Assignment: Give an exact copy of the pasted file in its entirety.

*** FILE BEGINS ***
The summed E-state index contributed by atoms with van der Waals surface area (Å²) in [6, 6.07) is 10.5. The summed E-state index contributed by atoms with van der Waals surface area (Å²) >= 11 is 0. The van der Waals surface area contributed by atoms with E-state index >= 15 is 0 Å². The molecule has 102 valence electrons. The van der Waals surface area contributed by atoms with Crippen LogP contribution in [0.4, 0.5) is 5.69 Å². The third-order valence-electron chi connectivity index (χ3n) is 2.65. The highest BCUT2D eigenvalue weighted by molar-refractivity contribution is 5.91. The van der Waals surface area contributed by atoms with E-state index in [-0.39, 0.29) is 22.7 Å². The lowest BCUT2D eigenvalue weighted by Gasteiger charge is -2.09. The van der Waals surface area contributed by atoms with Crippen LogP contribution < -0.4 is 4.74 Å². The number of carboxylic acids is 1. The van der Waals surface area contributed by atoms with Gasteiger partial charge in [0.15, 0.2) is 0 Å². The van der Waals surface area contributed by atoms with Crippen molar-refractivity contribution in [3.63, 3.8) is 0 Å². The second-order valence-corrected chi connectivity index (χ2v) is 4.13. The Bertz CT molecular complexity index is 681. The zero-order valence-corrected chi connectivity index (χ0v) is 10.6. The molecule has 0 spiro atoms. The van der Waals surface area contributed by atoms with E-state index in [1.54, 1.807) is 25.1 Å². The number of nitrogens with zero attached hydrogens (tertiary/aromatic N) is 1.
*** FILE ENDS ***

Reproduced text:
The summed E-state index contributed by atoms with van der Waals surface area (Å²) in [6, 6.07) is 10.5. The summed E-state index contributed by atoms with van der Waals surface area (Å²) >= 11 is 0. The van der Waals surface area contributed by atoms with E-state index >= 15 is 0 Å². The molecule has 102 valence electrons. The van der Waals surface area contributed by atoms with Crippen LogP contribution in [0.4, 0.5) is 5.69 Å². The third-order valence-electron chi connectivity index (χ3n) is 2.65. The highest BCUT2D eigenvalue weighted by molar-refractivity contribution is 5.91. The van der Waals surface area contributed by atoms with E-state index in [-0.39, 0.29) is 22.7 Å². The lowest BCUT2D eigenvalue weighted by Gasteiger charge is -2.09. The van der Waals surface area contributed by atoms with Crippen LogP contribution < -0.4 is 4.74 Å². The number of carboxylic acids is 1. The van der Waals surface area contributed by atoms with Gasteiger partial charge in [0.15, 0.2) is 0 Å². The van der Waals surface area contributed by atoms with Crippen molar-refractivity contribution in [3.63, 3.8) is 0 Å². The second-order valence-corrected chi connectivity index (χ2v) is 4.13. The Bertz CT molecular complexity index is 681. The zero-order valence-corrected chi connectivity index (χ0v) is 10.6. The molecule has 0 spiro atoms. The van der Waals surface area contributed by atoms with E-state index in [1.54, 1.807) is 25.1 Å². The number of nitrogens with zero attached hydrogens (tertiary/aromatic N) is 1.